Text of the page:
Take Walk Breaks
The first tip in my arsenal for overweight beginning runners is to take walk breaks. Walk breaks will help minimize injury.
If you suffer from occasional knee pain, back pain, or shin splints then walking can help you relive some of the stress on those areas.
In my prime, I used to run hills and climb mountains like a tiger. But, now my knees tend to give me a few problems.
And, if you are an overweight runner then you are creating a lot of shock to your knees and your body when you are running.
The run/walk method helps alleviate muscle fatigue (Spectator, 2010).
If you are a beginner then you can try running one minute and then walking one minute. This will allow your muscles some rest time
Jeff Galloway made the run-walk method popular. His running principles include: starting slowly, easing into it, and pacing yourself.
Follow a Running Plan
The second tip in my arsenal for overweight beginning runners is to follow a training plan.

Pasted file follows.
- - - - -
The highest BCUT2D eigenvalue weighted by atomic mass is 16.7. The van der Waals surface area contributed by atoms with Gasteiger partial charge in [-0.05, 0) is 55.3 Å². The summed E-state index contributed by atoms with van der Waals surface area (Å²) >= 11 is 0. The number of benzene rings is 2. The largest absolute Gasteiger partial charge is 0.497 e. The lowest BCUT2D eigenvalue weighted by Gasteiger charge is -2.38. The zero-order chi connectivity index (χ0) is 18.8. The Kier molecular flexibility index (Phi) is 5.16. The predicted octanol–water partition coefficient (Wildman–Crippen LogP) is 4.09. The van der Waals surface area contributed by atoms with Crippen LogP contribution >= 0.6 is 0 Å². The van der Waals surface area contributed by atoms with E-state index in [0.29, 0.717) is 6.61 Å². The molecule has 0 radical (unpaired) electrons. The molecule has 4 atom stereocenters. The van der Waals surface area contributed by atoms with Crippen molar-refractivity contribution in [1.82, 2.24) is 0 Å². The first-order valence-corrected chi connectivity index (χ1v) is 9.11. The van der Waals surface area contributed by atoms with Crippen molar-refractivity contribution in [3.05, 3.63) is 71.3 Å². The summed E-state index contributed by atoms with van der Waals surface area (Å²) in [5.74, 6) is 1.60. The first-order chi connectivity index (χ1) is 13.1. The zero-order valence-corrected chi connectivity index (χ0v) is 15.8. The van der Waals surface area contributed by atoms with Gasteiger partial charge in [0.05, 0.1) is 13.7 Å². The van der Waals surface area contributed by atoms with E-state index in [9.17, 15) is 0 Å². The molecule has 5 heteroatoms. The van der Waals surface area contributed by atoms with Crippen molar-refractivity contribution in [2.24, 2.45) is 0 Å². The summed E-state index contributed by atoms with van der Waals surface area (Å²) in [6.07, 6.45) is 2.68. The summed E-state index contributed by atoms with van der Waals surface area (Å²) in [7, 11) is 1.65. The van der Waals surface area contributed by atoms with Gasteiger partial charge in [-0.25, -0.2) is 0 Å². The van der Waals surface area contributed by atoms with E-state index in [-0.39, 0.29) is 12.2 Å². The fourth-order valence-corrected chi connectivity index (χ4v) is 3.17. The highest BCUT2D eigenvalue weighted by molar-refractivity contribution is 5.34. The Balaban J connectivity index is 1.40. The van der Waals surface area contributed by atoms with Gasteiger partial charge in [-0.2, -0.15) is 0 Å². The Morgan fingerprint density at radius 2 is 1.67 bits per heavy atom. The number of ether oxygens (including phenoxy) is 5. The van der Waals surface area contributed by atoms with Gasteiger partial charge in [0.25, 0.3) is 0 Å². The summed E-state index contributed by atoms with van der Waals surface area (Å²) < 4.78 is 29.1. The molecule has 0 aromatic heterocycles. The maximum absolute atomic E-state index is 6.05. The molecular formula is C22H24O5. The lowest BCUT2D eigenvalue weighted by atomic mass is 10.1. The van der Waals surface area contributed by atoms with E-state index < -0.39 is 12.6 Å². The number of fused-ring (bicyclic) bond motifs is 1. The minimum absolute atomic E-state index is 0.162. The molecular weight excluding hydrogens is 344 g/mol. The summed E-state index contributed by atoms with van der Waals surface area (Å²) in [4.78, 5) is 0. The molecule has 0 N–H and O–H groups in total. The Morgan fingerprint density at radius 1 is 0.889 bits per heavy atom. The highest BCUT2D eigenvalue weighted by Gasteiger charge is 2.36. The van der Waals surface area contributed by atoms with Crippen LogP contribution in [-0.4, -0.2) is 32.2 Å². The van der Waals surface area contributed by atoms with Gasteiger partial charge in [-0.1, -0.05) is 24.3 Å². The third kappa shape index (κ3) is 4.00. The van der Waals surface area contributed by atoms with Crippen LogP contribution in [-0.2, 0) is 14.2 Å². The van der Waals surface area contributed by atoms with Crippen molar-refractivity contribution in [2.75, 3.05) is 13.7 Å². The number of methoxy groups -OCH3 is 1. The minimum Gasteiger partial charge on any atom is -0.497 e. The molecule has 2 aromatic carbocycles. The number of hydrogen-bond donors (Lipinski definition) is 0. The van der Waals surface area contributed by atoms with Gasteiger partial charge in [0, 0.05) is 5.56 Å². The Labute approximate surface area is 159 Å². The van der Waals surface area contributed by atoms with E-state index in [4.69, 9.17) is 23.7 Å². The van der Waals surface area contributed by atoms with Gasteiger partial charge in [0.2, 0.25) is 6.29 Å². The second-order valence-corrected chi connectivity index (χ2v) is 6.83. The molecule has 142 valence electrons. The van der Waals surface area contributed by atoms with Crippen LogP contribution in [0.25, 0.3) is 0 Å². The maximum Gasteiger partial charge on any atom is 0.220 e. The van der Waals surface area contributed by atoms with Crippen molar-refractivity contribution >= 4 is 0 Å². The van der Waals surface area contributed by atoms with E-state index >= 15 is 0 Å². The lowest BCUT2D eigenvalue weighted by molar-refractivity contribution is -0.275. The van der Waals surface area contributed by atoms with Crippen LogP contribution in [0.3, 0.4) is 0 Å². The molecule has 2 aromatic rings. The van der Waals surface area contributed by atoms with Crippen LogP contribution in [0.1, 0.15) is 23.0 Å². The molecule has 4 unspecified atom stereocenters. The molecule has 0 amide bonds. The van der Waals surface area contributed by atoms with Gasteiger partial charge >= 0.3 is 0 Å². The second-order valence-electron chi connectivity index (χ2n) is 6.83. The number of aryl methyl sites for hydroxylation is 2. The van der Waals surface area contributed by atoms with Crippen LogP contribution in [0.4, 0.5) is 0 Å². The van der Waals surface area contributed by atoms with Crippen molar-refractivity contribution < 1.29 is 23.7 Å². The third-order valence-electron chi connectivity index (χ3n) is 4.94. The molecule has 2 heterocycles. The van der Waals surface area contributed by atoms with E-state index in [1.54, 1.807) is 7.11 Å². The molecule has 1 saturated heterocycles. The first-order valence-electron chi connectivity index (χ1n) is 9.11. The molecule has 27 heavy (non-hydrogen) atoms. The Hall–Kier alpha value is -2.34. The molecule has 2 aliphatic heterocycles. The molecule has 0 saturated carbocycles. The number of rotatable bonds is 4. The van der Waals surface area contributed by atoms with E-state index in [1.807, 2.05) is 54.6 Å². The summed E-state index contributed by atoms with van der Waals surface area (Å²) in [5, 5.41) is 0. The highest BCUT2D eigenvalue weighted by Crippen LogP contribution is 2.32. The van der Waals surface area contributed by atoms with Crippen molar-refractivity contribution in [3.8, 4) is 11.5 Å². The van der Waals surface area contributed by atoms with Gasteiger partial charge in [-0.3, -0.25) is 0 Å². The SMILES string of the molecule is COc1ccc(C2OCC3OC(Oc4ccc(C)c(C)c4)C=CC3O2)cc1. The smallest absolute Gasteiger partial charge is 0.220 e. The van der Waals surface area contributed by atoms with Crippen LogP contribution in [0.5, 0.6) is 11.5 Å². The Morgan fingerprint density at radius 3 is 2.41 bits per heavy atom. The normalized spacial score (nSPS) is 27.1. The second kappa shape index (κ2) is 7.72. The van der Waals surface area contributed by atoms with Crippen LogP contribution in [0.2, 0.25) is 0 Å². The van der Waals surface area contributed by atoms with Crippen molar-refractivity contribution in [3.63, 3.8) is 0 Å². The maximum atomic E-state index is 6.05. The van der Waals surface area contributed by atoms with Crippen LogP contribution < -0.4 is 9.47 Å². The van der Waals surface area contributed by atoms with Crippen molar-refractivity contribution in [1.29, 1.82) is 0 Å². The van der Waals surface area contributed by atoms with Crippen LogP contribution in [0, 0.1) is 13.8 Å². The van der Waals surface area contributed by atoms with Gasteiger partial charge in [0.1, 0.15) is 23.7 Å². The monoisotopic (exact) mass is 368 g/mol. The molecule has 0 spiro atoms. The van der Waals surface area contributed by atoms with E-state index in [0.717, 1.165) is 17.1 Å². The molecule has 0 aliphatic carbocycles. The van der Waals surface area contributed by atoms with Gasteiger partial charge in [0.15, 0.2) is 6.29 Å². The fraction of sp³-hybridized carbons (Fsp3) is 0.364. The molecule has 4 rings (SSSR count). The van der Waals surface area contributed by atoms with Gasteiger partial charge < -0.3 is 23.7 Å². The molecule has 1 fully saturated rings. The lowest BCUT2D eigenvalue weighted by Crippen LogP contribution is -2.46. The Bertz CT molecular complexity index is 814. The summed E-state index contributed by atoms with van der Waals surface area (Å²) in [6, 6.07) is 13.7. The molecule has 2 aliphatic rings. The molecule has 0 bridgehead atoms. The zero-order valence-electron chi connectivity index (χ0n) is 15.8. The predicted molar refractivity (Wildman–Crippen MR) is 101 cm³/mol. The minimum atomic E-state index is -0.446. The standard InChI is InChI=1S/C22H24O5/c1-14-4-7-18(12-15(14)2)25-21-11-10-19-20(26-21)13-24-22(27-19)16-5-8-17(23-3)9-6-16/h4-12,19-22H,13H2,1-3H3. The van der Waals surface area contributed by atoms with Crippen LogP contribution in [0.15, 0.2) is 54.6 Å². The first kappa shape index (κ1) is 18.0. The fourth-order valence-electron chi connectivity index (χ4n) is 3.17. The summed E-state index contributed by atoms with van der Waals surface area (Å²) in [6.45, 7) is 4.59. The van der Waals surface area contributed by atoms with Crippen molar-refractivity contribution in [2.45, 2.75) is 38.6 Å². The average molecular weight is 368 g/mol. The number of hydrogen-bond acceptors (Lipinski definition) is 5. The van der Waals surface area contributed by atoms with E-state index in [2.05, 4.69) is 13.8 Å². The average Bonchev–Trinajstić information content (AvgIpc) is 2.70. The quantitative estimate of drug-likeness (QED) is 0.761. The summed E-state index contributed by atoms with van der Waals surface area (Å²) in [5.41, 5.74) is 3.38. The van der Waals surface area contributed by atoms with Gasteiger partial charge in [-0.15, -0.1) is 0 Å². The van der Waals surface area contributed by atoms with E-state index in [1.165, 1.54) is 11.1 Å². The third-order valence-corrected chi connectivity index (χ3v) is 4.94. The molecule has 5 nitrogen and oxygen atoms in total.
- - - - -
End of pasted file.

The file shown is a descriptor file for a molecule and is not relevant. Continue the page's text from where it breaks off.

You are excited to get up off the couch and dust off your Nike’s, Reebok’s, or Puma running shoes? And, you may want to go hit the trail for a 5 mile run on Day 1, but do not do that. STOP!
Take your time, look online, and find a running plan designed to gradually improve your fitness. Following a running plan will help slowly improve your endurance, prevent injury, and prevent burnout, and overtraining.
A good running plan will include running and strength training. Ideally, your plan will include at least 3 days of running and at minimum 2 days of strength training.
Listen to Your Body
The third and final tip for overweight beginning runners is to listen to your body.
Take it slowly. If you are out running on a hot summer day, and become lightheaded or dizzy, then take a break.
Don’t push too far out of your comfort zone.
You may want to consider investing in a heart monitor to use while running to ensure that you are staying in a safe heart range. These monitors can measure your effort and keep you from exercising too extremely.
Also, remember to take rest days. The body needs time to rest and recover from strenuous activity.
Runners find walking a fast way to beat injury. (2010, October 6). Spectator [Hamilton, Ontario], p. GO6.